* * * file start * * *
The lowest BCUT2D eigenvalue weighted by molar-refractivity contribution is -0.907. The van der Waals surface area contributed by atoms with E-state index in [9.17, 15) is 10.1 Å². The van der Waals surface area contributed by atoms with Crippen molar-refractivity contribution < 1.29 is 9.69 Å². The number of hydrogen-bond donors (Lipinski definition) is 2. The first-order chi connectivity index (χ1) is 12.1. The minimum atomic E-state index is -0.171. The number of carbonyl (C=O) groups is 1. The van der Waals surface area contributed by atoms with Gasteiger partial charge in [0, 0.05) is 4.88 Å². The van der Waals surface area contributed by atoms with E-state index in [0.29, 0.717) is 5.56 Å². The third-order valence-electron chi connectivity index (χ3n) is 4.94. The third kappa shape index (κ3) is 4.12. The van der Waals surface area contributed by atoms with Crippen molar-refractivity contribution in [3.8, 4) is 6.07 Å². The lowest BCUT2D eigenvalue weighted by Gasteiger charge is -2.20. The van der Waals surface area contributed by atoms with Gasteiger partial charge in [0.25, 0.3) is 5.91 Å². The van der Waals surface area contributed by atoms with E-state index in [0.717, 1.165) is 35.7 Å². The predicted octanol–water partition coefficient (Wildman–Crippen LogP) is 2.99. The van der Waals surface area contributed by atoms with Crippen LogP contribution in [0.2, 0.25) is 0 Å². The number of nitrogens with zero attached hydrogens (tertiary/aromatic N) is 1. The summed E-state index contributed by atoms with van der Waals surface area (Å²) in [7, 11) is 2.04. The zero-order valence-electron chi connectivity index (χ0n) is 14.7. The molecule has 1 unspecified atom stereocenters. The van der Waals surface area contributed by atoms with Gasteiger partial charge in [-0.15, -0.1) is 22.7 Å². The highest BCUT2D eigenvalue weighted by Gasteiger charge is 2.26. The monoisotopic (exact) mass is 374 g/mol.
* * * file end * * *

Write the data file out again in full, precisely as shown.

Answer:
The lowest BCUT2D eigenvalue weighted by molar-refractivity contribution is -0.907. The van der Waals surface area contributed by atoms with E-state index in [9.17, 15) is 10.1 Å². The van der Waals surface area contributed by atoms with Crippen molar-refractivity contribution < 1.29 is 9.69 Å². The number of hydrogen-bond donors (Lipinski definition) is 2. The first-order chi connectivity index (χ1) is 12.1. The minimum atomic E-state index is -0.171. The number of carbonyl (C=O) groups is 1. The van der Waals surface area contributed by atoms with Gasteiger partial charge in [0, 0.05) is 4.88 Å². The van der Waals surface area contributed by atoms with E-state index in [0.29, 0.717) is 5.56 Å². The third-order valence-electron chi connectivity index (χ3n) is 4.94. The third kappa shape index (κ3) is 4.12. The van der Waals surface area contributed by atoms with Crippen molar-refractivity contribution in [3.8, 4) is 6.07 Å². The lowest BCUT2D eigenvalue weighted by Gasteiger charge is -2.20. The van der Waals surface area contributed by atoms with Gasteiger partial charge in [0.25, 0.3) is 5.91 Å². The van der Waals surface area contributed by atoms with E-state index in [0.717, 1.165) is 35.7 Å². The predicted octanol–water partition coefficient (Wildman–Crippen LogP) is 2.99. The van der Waals surface area contributed by atoms with Crippen LogP contribution in [0.2, 0.25) is 0 Å². The number of nitrogens with zero attached hydrogens (tertiary/aromatic N) is 1. The summed E-state index contributed by atoms with van der Waals surface area (Å²) in [7, 11) is 2.04. The zero-order valence-electron chi connectivity index (χ0n) is 14.7. The molecule has 1 unspecified atom stereocenters. The van der Waals surface area contributed by atoms with Gasteiger partial charge in [-0.15, -0.1) is 22.7 Å². The highest BCUT2D eigenvalue weighted by Gasteiger charge is 2.26. The monoisotopic (exact) mass is 374 g/mol.